Predicting replication outcomes in the Many Labs 2 study

3Citations
Citations of this article
23Readers
Mendeley users who have this article in their library.

Abstract

Understanding and improving reproducibility is crucial for scientific progress. Prediction markets and related methods of eliciting peer beliefs are promising tools to predict replication outcomes. We invited researchers in the field of psychology to judge the replicability of 24 studies replicated in the large scale Many Labs 2 project. We elicited peer beliefs in prediction markets and surveys about two replication success metrics: the probability that the replication yields a statistically significant effect in the original direction (p < 0.001), and the relative effect size of the replication. The prediction markets correctly predicted 75% of the replication outcomes, and were highly correlated with the replication outcomes. Survey beliefs were also significantly correlated with replication outcomes, but had larger prediction errors. The prediction markets for relative effect sizes attracted little trading and thus did not work well. The survey beliefs about relative effect sizes performed better and were significantly correlated with observed relative effect sizes. The results suggest that replication outcomes can be predicted and that the elicitation of peer beliefs can increase our knowledge about scientific reproducibility and the dynamics of hypothesis testing.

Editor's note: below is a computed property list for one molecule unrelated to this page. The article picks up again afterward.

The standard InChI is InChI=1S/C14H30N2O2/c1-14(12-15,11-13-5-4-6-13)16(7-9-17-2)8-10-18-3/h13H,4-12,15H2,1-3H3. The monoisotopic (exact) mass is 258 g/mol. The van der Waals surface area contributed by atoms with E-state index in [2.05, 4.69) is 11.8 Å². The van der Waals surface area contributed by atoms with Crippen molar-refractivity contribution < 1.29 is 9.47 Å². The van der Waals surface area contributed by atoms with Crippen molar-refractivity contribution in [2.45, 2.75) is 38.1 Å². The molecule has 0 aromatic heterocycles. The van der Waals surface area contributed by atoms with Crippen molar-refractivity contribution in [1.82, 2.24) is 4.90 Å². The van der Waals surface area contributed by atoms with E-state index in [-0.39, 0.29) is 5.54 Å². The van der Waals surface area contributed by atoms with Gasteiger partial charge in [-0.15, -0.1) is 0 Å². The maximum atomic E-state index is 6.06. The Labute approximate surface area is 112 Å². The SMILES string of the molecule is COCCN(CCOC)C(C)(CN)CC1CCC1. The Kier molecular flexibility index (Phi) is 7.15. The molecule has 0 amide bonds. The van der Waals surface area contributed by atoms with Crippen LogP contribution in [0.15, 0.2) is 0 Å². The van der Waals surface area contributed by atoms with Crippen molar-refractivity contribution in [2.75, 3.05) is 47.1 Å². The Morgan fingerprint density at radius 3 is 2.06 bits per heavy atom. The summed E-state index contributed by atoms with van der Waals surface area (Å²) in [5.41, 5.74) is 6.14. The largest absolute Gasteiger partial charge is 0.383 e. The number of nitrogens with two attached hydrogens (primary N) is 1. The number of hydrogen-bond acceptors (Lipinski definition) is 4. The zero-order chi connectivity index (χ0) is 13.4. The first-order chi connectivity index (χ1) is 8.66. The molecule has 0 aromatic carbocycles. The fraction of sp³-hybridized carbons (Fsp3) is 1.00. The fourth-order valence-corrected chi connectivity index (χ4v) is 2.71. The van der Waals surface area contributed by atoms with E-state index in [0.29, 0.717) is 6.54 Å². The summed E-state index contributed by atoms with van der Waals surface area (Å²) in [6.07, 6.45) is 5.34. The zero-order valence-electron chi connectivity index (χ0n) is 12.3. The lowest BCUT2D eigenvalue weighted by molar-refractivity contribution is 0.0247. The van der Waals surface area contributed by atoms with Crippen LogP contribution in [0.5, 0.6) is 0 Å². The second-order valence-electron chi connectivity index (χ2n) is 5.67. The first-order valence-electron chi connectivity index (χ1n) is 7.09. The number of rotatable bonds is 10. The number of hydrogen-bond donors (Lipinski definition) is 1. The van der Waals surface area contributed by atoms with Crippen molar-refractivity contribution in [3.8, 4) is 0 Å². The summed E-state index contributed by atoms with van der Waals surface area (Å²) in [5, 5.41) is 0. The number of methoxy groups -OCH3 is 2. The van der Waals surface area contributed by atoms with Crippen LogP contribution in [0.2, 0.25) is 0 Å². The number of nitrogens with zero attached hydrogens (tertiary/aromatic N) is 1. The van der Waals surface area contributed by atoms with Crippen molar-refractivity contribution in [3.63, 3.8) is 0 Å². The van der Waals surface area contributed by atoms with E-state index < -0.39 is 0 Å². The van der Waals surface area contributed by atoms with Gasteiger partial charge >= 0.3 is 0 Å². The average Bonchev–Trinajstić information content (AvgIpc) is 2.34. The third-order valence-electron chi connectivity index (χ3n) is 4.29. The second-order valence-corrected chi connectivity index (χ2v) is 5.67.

Cite

CITATION STYLE

APA

Forsell, E., Viganola, D., Pfeiffer, T., Almenberg, J., Wilson, B., Chen, Y., … Dreber, A. (2019). Predicting replication outcomes in the Many Labs 2 study. Journal of Economic Psychology, 75. https://doi.org/10.1016/j.joep.2018.10.009

Register to see more suggestions

Mendeley helps you to discover research relevant for your work.

Already have an account?

Save time finding and organizing research with Mendeley

Sign up for free